Takuji Aida, senior economist at UBS in Tokyo, has a note out today with a cryptic metaphor for Japan’s economy that made me think of Eric Cantona.
Provoking long-term growth expectations is like filling a container with water. The water is the first factor, i.e. monetary loosening. The container is the second factor, i.e. growth strategies. These are in place. Japan currently lacks the third factor, i.e. a device for pumping water into the container.
Unlike the footballer, however, Mr Aida provides some explanation: Read more >>
It’s a bit like a prenup: the European Central Bank is encouraging the Irish government to grant its central bank a veto over its intended life partner, the financial regulator.
Legislation is currently being drawn up that will effectively re-merge the central bank and the regulator. But the ECB says the central bank governor should be granted an “explicit” right to veto the regulator’s funding and budget decisions, if they infringe his independence.
Draft legislation may be reviewed this month. Finance Minister Brian Lenihan has yet to work out how the board would be arranged, and precisely how incumbent governor, Dr Patrick Honohan, and regulator, Matthew Elderfield, would work together. Read more >>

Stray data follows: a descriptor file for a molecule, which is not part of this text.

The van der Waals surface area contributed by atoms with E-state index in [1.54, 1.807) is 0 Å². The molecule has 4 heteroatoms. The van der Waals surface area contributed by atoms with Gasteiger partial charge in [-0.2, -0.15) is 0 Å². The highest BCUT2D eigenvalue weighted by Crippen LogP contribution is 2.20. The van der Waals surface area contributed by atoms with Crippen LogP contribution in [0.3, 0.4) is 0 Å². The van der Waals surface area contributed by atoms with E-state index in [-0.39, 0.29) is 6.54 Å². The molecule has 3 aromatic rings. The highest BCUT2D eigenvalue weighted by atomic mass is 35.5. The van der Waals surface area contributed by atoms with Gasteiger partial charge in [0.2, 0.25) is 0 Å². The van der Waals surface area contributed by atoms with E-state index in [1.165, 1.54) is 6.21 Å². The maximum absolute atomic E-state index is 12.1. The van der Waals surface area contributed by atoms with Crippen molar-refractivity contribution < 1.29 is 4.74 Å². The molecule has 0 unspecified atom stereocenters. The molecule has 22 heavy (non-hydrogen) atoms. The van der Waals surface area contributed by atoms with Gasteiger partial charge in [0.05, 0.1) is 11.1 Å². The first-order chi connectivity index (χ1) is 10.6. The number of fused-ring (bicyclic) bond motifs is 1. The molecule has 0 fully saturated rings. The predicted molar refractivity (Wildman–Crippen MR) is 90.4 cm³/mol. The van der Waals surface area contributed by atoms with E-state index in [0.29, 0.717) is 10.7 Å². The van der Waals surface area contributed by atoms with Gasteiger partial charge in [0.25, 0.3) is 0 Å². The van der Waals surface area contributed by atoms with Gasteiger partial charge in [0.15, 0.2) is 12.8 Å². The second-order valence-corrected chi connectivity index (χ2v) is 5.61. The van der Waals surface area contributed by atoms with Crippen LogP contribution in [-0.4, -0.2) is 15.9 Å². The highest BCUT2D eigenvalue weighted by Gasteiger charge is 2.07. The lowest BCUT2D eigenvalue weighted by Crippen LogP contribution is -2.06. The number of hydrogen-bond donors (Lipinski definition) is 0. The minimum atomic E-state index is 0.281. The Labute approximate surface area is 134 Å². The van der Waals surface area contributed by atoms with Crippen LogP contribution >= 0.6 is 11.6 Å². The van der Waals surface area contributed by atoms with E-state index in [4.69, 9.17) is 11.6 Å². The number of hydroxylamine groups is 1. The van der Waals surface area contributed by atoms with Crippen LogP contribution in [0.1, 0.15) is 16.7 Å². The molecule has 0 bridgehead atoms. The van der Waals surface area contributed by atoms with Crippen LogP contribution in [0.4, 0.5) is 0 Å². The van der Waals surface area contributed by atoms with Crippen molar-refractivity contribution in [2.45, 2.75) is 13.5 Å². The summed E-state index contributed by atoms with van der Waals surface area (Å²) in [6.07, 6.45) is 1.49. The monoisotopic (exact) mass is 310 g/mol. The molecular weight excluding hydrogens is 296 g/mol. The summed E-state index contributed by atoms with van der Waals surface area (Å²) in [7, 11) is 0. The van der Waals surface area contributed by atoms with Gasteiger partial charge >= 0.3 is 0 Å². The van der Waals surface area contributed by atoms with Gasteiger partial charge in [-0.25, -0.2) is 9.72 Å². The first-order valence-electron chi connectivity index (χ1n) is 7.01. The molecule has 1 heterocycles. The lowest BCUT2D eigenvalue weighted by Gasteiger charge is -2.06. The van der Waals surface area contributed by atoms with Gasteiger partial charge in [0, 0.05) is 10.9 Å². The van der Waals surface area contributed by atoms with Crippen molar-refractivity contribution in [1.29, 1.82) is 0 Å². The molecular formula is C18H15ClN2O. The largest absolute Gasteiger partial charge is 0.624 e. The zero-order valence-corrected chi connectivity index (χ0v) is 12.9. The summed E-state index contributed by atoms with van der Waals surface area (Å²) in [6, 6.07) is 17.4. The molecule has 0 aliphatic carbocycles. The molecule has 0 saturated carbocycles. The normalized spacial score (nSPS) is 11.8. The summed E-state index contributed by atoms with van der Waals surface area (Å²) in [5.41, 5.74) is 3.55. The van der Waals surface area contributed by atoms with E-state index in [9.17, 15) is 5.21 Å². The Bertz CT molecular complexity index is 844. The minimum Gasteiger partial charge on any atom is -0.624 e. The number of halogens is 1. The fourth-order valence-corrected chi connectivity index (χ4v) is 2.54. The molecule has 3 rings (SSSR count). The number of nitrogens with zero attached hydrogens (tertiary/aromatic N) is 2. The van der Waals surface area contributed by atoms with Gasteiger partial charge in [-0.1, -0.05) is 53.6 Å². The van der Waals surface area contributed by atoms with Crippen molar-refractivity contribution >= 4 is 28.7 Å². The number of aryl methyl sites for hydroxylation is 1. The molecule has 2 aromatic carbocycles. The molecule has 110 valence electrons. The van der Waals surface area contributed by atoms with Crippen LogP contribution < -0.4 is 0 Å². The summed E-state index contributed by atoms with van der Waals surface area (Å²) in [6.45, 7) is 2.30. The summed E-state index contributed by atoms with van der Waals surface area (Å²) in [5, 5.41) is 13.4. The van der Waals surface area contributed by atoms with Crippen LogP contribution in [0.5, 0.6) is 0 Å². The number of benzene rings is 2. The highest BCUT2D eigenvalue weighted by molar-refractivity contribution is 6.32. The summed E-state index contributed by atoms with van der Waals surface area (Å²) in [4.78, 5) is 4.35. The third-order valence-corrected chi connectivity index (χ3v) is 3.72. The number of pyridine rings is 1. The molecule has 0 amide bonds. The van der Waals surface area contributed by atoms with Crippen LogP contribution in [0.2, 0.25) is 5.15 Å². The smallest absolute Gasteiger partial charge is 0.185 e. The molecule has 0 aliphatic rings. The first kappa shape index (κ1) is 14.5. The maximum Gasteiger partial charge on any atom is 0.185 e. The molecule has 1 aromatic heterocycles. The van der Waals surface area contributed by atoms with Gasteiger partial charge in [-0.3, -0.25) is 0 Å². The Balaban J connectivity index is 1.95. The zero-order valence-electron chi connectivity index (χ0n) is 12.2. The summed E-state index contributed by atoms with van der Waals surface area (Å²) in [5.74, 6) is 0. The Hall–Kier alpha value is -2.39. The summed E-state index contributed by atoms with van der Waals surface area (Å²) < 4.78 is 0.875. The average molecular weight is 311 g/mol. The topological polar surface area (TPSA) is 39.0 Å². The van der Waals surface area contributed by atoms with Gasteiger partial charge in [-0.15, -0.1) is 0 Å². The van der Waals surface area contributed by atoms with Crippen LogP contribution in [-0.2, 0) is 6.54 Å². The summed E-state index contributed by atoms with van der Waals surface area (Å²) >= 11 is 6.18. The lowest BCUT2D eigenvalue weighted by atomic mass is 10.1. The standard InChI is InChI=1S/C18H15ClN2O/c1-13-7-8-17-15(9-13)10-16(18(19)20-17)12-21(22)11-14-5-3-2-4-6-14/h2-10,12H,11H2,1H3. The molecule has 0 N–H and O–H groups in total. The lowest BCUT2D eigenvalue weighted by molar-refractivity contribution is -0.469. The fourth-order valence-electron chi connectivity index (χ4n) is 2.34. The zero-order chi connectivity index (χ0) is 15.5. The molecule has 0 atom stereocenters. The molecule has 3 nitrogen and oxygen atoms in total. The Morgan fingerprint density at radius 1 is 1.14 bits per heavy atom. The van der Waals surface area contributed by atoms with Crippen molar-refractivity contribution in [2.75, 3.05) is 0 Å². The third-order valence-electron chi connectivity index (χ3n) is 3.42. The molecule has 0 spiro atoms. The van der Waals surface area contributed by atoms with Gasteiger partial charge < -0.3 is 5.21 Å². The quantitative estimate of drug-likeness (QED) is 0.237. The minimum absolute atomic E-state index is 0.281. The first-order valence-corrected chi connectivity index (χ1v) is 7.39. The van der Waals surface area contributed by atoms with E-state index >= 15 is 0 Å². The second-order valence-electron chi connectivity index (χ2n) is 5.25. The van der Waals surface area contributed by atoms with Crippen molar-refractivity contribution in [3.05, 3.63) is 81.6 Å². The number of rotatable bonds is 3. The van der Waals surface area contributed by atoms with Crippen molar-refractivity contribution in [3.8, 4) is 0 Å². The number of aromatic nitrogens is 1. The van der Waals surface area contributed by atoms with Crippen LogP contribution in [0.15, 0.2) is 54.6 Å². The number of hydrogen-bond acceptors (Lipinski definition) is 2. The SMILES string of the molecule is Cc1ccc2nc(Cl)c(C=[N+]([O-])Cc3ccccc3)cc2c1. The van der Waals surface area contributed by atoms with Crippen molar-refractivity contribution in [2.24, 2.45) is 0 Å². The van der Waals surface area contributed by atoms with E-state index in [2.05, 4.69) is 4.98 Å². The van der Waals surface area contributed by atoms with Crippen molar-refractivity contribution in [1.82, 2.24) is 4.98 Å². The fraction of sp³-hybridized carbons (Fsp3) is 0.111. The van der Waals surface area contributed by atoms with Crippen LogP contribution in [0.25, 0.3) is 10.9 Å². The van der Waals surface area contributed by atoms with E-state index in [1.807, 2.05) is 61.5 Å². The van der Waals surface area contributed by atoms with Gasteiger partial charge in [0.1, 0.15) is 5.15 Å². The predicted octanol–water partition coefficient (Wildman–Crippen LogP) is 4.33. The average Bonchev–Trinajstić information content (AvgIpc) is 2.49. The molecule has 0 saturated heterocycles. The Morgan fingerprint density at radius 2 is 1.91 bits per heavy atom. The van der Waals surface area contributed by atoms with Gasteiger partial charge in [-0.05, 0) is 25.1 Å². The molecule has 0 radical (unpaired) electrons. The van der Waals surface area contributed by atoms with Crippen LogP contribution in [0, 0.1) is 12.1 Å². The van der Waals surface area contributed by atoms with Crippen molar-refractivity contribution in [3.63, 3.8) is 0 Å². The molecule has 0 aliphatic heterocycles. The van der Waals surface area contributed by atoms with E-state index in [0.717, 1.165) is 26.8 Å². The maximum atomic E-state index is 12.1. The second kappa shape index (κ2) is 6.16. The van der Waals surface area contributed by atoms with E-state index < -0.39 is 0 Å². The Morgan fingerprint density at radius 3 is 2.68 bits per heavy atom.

Largely in response to a Nouriel Roubini analysis published in the FT that argued that there was a bubble in emerging market stocks, the Richmond Fed put out a report highlighting fundamental factors that may have resulted in a sustainable rally.
The report isn’t arguing that a bubble doesn’t exist, mind you, just that it may not exist. And, they say, it may be that there’s no way to tell if it exists or not.
“The purpose of this Economic Brief is not to provide quantitative evidence disproving the existence of an asset bubble in certain markets, but rather to posit some factors that could contribute to a fundamentals-based explanation for the recent rally in certain risky asset markets.”
The bubble argument is essentially this: Read more >>